I had a domestic short-haired kitten from an unexpected litter, when I was 12, and he was with me until I was 25 and he passed in my arms. I’ll never forget him, and he is always with me. We had chickens who were such a blessing to us with baby chicks at one time, and we had Bandit, who was abused in a puppy mill and was with us (and wholly protected us) for 13 years. We gave Bubbalicious who had been chained most of his young and adult life the best final 2 years of his life, and we now have our German Shephered Rescues, Lucy (Lulu Belles) and Beba (Bebabay), her daughter who is the only surviving puppy-now-adult out of her 3rd and final litter. She was a “guard” dog at a garage shop and was malnourished, standoffish, and very skinny when we got her. They’re both well-fed and spoiled rotten, and I’ve helped with that. I can tell you they’re definitely a part of my soul, because after living at home for over 10 years and helping raise them, I had a life change when I moved to Charlotte, NC the first weekend of January, and cried so hard when I left them, as if I’d never see them again. They’re not really left, and are with my parents who take exceptional care of them. Needless to say, I look forward to when I see them again in about a month!

Take a moment to reflect on this:

” are approximately 2.7 million healthy or treatable pets out there who still need our help to find a home each year. Since the Shelter Pet Project launched in 2009, euthanasia is down 12 percent. But we still have work to do. Currently, just 29 percent of dogs and 33 percent of cats in American homes were adopted from shelters or rescue groups.

The Shelter Pet Project has just released a new series of PSAs to inspire people from all walks of life to find out how amazing shelter pets really are. And of course, the only way to really find out is to meet one! The ads showcase the personalities of real-life adopted shelter dogs and cats who lick or paw at the screen to show that they want to meet someone just like you.”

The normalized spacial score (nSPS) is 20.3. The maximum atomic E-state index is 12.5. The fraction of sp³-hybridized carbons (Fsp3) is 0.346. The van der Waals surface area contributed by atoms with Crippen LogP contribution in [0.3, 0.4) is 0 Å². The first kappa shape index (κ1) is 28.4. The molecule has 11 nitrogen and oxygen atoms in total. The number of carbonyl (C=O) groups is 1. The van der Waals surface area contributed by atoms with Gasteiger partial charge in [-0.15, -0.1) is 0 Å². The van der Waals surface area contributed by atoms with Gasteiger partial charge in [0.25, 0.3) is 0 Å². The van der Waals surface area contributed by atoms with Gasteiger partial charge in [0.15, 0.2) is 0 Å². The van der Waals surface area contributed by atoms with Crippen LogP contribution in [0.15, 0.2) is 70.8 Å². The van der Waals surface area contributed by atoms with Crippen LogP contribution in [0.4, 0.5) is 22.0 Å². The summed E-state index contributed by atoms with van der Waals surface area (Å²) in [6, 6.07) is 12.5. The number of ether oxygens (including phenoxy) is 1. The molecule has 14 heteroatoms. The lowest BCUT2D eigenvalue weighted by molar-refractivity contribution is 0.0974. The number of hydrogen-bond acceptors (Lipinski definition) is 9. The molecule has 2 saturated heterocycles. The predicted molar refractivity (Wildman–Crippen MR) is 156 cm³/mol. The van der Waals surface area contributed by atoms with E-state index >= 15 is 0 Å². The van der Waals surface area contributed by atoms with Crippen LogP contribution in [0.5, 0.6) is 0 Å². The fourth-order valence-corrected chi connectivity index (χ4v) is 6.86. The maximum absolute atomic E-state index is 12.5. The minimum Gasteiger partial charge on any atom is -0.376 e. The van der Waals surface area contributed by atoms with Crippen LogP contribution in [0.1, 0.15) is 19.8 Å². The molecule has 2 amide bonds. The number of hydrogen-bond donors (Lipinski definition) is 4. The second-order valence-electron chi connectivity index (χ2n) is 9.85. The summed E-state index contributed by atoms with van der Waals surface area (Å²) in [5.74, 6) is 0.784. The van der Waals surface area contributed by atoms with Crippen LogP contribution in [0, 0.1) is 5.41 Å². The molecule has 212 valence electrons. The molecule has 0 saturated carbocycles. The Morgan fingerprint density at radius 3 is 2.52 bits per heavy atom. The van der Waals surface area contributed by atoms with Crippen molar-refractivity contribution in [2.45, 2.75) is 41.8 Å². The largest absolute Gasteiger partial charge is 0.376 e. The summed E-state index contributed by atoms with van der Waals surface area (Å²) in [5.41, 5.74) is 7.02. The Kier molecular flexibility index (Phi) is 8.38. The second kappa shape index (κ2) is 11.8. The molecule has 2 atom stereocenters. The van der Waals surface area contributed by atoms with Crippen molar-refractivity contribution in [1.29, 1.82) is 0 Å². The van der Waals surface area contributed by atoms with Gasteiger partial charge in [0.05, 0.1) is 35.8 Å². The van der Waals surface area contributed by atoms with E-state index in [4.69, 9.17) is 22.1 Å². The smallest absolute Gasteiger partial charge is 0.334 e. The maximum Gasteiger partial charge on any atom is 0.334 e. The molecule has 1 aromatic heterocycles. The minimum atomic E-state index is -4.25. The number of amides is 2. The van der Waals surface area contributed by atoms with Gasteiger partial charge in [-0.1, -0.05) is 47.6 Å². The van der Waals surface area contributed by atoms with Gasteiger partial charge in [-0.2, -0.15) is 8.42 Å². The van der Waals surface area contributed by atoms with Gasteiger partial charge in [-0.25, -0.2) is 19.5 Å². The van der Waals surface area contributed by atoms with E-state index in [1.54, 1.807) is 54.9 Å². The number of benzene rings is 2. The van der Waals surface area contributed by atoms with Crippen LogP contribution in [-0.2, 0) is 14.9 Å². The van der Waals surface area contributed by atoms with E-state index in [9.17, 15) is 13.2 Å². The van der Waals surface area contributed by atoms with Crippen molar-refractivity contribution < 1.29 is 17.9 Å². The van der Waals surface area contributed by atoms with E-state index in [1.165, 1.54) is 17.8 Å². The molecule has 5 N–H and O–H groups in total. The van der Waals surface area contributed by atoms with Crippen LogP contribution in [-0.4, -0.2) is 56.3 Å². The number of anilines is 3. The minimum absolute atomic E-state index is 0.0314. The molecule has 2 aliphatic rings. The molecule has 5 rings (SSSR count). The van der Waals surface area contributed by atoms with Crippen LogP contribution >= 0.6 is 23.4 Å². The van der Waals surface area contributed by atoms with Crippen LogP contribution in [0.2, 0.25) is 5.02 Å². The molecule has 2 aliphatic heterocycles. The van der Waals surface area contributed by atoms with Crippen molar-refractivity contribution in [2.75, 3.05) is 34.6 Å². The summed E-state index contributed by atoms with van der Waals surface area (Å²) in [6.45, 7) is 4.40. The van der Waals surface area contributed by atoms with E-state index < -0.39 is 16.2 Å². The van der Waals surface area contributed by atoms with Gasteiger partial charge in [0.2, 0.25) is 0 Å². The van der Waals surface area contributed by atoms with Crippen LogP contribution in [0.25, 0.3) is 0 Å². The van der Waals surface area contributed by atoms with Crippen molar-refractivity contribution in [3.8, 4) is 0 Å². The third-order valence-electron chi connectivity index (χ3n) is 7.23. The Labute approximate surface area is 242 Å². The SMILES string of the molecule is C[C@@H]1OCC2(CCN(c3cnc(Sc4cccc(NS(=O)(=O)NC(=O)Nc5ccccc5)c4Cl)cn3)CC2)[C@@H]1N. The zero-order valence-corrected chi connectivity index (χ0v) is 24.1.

Check out one of the many Shelter Pets featured in the playlist below:

“TheShelterPet.org is a terrific resource to find thousands of adoptable pets in your area. You can search by breed, age or gender and see tons of amazing photographs! You can also see available pets by zip code, read adoption success stories and learn more about the adoption process.”

So, what do you say? Is it time for you to have your very own shelter pet, or do you have a shelter pet and want to share your story? Let us know in the comments below!

Source: http://www.huffingtonpost.com/paul-shaffer/why-shelter-pets-are-good_b_4861602.html

Pet Nanny’s Cutest Pet Photo Contest!




 Does your pet have what it takes to win our Cutest Pet Photo Contest?

  • Attention, pet lovers and owners! Get those flashes ready to take your BEST photo, because we’re running one of our biggest contests ever!
  • The winner receives a $250 Gift Card to Pet Nanny Mainline| has no cash value, and expires on 12/31/2014. ALL entries must be received by March 1, 2014.
  • If you haven’t already, “like” our Facebook and get your pet ready for their close-up!

If you are a new Pet Nanny customer, there just may be a surprise waiting for you on our

Facebook page. “Like us” to reveal your savings.

Pet Tip of the Week: Why You Shouldn’t Shave Your Pet

Many pet owner’s like to shave their pets, especially during the summer months, when it’s hot and muggy outside; it seems unbearable to you to watch your pet with all their fur on them. If you’re like me, you can only imagine that they must be miserable. Well, they’re not miserable and are actually much happier with their coat on. Why? According to several vet experts, they say it’s not good for your pet by any means and the reasons are:

  • Their fur coat is actually providing heat relief. How’s that? “A dog’s coat is kind of like insulation for your house,” explains Dr. Louise Murray, Senior Vice President of ASPCA Bergh Memorial Hospital. Because dogs’ coat have several layers, these layers are essential to your dog’s comfort in the blistering heat.
  • Their coat protects from getting sunburned and protects from skin cancer. As a pet owner you can help with this also; take your dog(s) for walk in the evening and purchase pet-specific sunblock to place on bridge on nose, where it gets burnt the worst, along with tips of ears and belly. Dogs with thin, light or white-colored coats are at risk the most from sun damage.
  • Instead of shaving, trim and brush your dog’s fur. it’s needed and necessary to trim your pet’s fur coat, but never remove a matted coat with scissors. With long-haired cats, don’t trim their fur, brush it frequently during hotter and summer months.